By Shannon Cunningham
Director of Governmental and Community Relations
It’d be great if we all could elect our own boss. And the boss’ boss. And the boss’ boss’ boss. A vote against is a vote to fire them. A yes vote is a vote to hire them. Most importantly, no vote at all signals that you just don’t care. Sound familiar? Maybe because we actually can do that now.
It’s why elections matter. Take Attorney General Laurie Swanson, for example. The Minnesota Nurses Association has had a longstanding great relationship with AG Swanson. We have worked with her extensively on issues, such as fair billing practices at hospitals and preventing a merger of Sanford Health and the University of Minnesota.. Because of her strong track record in support of nurses and patients, MNA has regularly endorsed and helped to re-elect Attorney General Swanson. If nurses and other supporters hadn’t turned out in support of AG Swanson in her re-elections, there is a chance we could be living in a very different world where Sanford Health ran the U of M hospital and patients were continuing to get badgered to pay their hospital bills while fresh out of surgery. Elections matter.
The recent contract campaigns have taught us numerous lessons about the importance of politics in our lives. During the course of the picketing outside Allina and Essentia hospitals, literally dozens of elected officials and candidates joined members on the picket line to show their support. Additionally, we have had dozens more send letters and make phone calls to Allina asking them to bargain a fair contract with the nurses. It shows that not only is the public with the nurses, so are many power brokers across the state.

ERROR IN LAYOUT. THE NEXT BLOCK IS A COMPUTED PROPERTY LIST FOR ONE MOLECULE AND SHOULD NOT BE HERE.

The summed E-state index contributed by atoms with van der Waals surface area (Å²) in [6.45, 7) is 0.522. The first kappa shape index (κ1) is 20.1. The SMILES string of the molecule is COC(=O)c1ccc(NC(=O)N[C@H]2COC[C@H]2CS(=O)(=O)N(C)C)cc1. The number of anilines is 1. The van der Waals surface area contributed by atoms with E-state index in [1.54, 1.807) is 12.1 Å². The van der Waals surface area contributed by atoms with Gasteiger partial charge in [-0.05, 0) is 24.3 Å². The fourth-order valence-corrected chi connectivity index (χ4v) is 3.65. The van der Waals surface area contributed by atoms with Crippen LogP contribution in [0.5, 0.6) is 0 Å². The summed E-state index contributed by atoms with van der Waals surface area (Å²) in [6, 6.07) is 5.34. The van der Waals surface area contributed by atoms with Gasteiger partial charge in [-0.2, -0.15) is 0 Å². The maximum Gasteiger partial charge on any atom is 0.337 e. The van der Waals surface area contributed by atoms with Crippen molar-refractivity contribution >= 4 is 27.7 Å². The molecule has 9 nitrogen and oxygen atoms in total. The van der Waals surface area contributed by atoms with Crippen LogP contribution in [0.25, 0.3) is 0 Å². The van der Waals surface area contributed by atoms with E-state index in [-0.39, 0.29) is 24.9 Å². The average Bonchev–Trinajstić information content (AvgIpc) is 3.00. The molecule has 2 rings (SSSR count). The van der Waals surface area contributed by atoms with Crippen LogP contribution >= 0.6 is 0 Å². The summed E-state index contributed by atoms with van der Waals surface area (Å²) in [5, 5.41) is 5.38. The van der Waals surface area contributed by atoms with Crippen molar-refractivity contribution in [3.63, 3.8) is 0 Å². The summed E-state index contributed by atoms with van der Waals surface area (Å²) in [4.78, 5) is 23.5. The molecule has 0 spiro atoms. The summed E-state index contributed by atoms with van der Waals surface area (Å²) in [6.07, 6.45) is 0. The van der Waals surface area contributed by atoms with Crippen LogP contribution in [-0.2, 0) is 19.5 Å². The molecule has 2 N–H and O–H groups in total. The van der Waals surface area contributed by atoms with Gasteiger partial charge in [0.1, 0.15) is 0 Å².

Electing legislators who support nursing issues, whether Republican, Democrat or Independent, is increasingly important. This was extremely evident in the recent strike when MNA used information available on the Minnesota Board of Nursing website to track the number of temporary nursing licenses issued to replacement workers prior to the strike. This valuable information helped us to measure when Allina started to hire and how many nurses they were hiring. However, if MNA had not worked to elect nurse friendly legislators who then worked to help prevent the nurse licensure compact from coming to Minnesota, this wouldn’t have been the case. Instead, we wouldn’t know anything about the replacement workers, where they were from, who they were, and when they were coming.
For more information on who has been supportive of nursing and labor issues at the Capitol, please check out the MNA website at https://mnnurses.org/issues-advocacy/elections/endorsements/ or the MNA scorecard included as an insert in this edition of the Accent.